The following is the first essay from my new eBook on the Kindle format, Delivered from All My Fears: Devotional Readings on Psalm 34.
The stories, prayers, and poetry in the Bible overflow with the theme of salvation. God lifts people out of danger and oppression and transports them to safety and freedom. God brings people home from exile. God forgives sin and sets people on a new path. We love these stories because we long to see salvation brought into more areas of our lives and our world. We have also experienced similar deliverance and can relate to the need to express gratitude to God. While the Bible describes salvation in exceptionally beautiful terms and we know its sweetness, we cannot neglect the dark side of salvation, the fact that there is some evil or injustice from which we need to be saved. In the Bible, the thanks to God for salvation never comes easy—it is hard-won, emerging from a place where defeat and death seemed assured.
This little guide will help you prayerfully read through Psalm 34 in twenty-two days. The people of Israel and the Church have used the Book of Psalms as their prayer guide and hymnal throughout history. The Psalms have much to teach us about prayer if we simply slowed down and allowed their poetry to usher us into a world that deals directly with the joys and sorrows of life as well as the God who is immediately available.
There are psalms that praise God when life is good and ordered (e.g., Psalm 1). Then there are psalms—laments—that cry out to God when things go wrong (e.g., Psalm 88). There are also psalms that thank God for deliverance from evil or harm. These thanksgiving psalms do not deny the tragedies, losses, and disappointments of life. They follow lament, but only after the speaker has been rescued. Biblical scholar Walter Brueggemann calls these Psalms of thanksgiving or testimony, “Psalms of new orientation.” I like the term “new orientation” because deliverance does not necessarily return the world to what it once was—the loss and pain still happened. Instead, God reaches into the pain and establishes something original, creating an altogether new order in which that pain is redeemed, not eliminated. Psalm 34 is one of those psalms of new orientation. It is an incredibly powerful and beautiful psalm born out of an experience of deep terror and magnificent rescue. Yahweh serves as the hero and delivers the psalmist from fear and trouble. Psalm 34 does not deny the reality of terror. Rather, it vividly recalls the fear the writer felt and praises a God who rescues people.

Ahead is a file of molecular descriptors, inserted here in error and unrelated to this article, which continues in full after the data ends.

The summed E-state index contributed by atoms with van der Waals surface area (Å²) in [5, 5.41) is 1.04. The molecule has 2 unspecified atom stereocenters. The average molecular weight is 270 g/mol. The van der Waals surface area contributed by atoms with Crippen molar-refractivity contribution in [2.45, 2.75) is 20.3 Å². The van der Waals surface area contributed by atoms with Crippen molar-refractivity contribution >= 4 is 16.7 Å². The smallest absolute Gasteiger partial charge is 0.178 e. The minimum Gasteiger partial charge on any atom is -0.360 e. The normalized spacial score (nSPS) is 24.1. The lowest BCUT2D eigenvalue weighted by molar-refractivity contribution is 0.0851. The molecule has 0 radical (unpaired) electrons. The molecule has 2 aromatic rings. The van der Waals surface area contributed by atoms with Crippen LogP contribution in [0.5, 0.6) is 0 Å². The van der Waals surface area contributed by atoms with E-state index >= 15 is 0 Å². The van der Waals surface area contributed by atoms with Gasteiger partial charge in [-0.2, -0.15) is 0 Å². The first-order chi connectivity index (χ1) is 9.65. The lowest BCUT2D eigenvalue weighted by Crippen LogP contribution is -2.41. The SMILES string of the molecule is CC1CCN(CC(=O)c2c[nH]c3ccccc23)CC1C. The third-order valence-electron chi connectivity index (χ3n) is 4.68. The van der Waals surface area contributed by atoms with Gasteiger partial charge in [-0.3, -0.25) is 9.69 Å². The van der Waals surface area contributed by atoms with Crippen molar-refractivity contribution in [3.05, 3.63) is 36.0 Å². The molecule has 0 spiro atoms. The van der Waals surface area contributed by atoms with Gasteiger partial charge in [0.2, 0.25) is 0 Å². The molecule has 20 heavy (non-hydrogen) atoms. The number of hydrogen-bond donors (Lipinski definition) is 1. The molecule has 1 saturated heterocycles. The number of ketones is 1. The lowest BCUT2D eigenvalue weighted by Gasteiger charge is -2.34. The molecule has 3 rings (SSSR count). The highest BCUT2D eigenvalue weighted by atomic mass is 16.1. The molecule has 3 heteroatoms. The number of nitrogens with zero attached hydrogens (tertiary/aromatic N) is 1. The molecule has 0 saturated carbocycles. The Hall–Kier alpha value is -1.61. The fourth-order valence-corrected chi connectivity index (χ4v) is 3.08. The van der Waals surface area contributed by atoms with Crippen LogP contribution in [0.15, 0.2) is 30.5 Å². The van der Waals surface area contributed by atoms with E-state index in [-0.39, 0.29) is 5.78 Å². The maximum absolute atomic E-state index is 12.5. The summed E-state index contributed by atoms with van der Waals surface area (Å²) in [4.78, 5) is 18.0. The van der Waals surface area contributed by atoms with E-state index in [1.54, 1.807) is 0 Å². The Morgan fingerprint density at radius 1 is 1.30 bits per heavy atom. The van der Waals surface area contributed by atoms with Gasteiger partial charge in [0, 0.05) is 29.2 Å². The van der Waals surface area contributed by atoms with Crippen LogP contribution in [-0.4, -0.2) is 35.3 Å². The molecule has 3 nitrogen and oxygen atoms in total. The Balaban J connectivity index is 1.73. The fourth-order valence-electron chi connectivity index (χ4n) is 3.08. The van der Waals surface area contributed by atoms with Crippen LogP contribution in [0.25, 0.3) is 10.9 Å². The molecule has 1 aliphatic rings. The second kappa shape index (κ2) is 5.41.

As you read and pray, bring your whole life forward. Bring your memories and plans, your doubts and certainties, your fears and hopes, your losses and victories, your questions and conclusions. Like the writer of Psalm 34, place them before God with honesty. If you have been rescued from trouble, let thanksgiving flow. If you long for the ability to thank God again you could prayerfully allow Psalm 34 to shape your desires, or perhaps it would be more helpful to spend time with a psalm of lament. The Psalms invite us to be real before God. So come, pray with God’s people, giving praise to the God who saves us from fear and trouble.
 Walter Brueggemann, “Psalms and the Life of Faith: A Suggested Typology of Function,” in The Psalms and the Life of Faith, ed. Patrick D. Miller (Minneapolis: Fortress Press, 1995), 13ff.